In an old storage building turned makeshift butcher shop, a group of men wearing white coats and yellow rubber aprons grab knives, turn on band saws, and set to working breaking down deer carcasses into venison steaks and sausage.
The butchers-in-training are incarcerated at the Sussex County Community Corrections Center in Georgetown, Delaware. They work in the jail’s meat processing plant as part of a vocational training program.
The corrections center added a meat processing facility in 2009 at the request of the Delaware Department of Natural Resources. The launch of a statewide program to control the local deer population created a need for butchers to process the carcasses (the meat is donated to local food banks). Without enough local meat cutters to meet the demand, the DNR hoped incarcerated people could fill the gap.
“It presented an opportunity for offenders to learn basic butchering skills and develop a work ethic,” explains Joe Adkins, correctional lieutenant for the State of Delaware.
Since training began, more than 160 people have participated in the program, processing up to 100 deer per month in a makeshift butcher shop outfitted with equipment provided by the Delaware Department of Natural Resources.
The program has proven popular; there is a waiting list of more than two dozen men hoping to learn meat processing skills while serving out their sentences in the level 4 facility. But the need for trained butchers extends beyond the barbed wire of a state prison.
Even though the demand for local meat is increasing, the number of butchers is declining nationwide, making it harder to turn cows and pigs into prime cuts of beef and pork. The U.S. Bureau of Labor Statistics estimates a need for more than 16,000 butchers by 2018. And while these programs might train people to be butchers outside prison, they are also currently filling a widening skill gap with very low-cost labor.
Census data indicates that immigrants fill almost one-third of meat processing jobs–the number could be much higher due to the use of undocumented workers. While meat processing pays more than other low-wage food jobs (an average of $13.70 per hour, according to BLS), it’s physically demanding and often dangerous work.
In Minnesota, where an Agricultural Utilization Research Institute survey found that two-thirds of butchers at small meat processing facilities are at retirement age and most have no succession plans in place, Representative Jason Metsa (DFL-Virginia) believes prison inmates can fill the shortage.
Earlier this year, Metsa introduced a bill that would establish a formal curriculum at Northeast Regional Corrections Center in Saginaw, Minnesota, where inmates are already working in an onsite meat processing facility. Farmers in the area, according to representative Metsa, depend on people living in the minimum-security facility to butcher livestock because there are few other resources in their rural area. He told the Minneapolis Star the idea resulted from a need to find, “creative ways to attract more farmers to our area.”
Coupled with the formal curriculum, the Northeast Regional Corrections Center has requested the development of a $1.2 million USDA-inspected meat processing facility on its campus. Representatives declined requests for an interview but the Minneapolis Star article noted that the proposed plant would provide a state-of-the-art training facility and meet the need for USDA-inspected meat processors in the area. (Nationwide, the number of USDA-inspected slaughterhouses dropped from 1,200 in 1990 to 800 in 2010.)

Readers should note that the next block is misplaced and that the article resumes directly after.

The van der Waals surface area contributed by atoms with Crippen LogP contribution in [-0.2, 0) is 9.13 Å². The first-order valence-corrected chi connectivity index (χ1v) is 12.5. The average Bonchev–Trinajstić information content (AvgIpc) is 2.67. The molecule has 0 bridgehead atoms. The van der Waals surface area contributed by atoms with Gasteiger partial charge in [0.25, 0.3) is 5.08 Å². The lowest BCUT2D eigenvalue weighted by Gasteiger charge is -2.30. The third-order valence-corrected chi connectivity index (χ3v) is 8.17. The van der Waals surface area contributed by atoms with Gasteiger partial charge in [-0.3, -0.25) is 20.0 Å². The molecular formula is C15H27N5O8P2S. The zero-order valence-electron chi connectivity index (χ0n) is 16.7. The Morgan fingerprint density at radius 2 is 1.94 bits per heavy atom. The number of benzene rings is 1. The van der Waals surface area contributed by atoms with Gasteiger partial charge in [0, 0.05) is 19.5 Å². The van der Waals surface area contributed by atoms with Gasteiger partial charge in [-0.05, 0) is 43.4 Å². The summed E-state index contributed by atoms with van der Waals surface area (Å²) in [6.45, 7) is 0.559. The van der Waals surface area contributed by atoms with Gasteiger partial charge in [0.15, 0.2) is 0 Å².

Although there is a need for butchers, prison labor is a complex issue. During incarceration, workers generally earn much less than the federal minimum wage of $7.25 an hour. UNICOR, the government agency that manages prison labor, says most inmates earn between 23 cents and $1.15 per hour.
In 2014, Whole Foods was lambasted for selling products produced by inmates, which critics argued provided an unfair advantage over companies required to pay the minimum wage and exploited prisoners who are unable to organize for fair wages and working conditions. Earlier this week, Whole Foods announced that it would stop selling products like tilapia and goat cheese produced through a prison labor program in Colorado.
“It’s a human rights issue,” notes Joann Lo, co-director of the Food Chain Workers Alliance. “Some of these programs have good intention of providing inmates with job skills, but offer none of the respect that people deserve for their labor, namely guaranteeing minimum wage, a choice in how their wages are spent and a voice in their working conditions.”
William Oettel, warden at the Sussex County Community Corrections Center argues that the program is an important step in helping offenders secure employment upon their release. “The training we do here sets them up to get an apprenticeship in a butcher shop or supermarket,” he says.
People working in the butcher shop at Sussex County Community Corrections Center earn minimum wage ($8.25 per hour in Delaware) but the butchers-in-training don’t collect a paycheck at the end of the week. Instead, their wages are applied toward court fees and other fines imposed during their sentencing.
At least two have found full-time jobs in butcher shops, but Adkins notes that the number could be much higher because the prison doesn’t track offenders post-release. Their sentences, which range from 30 to 90 days, are too short to qualify for a vocational certificate, but Adkins hopes that will change.
“For now, we’re teaching them the basics but we’re actively looking for an accelerated curriculum that [inmates] could complete during their sentences,” he says. “We want them to have pride in what they’re doing and a feeling that it could lead to a new path.”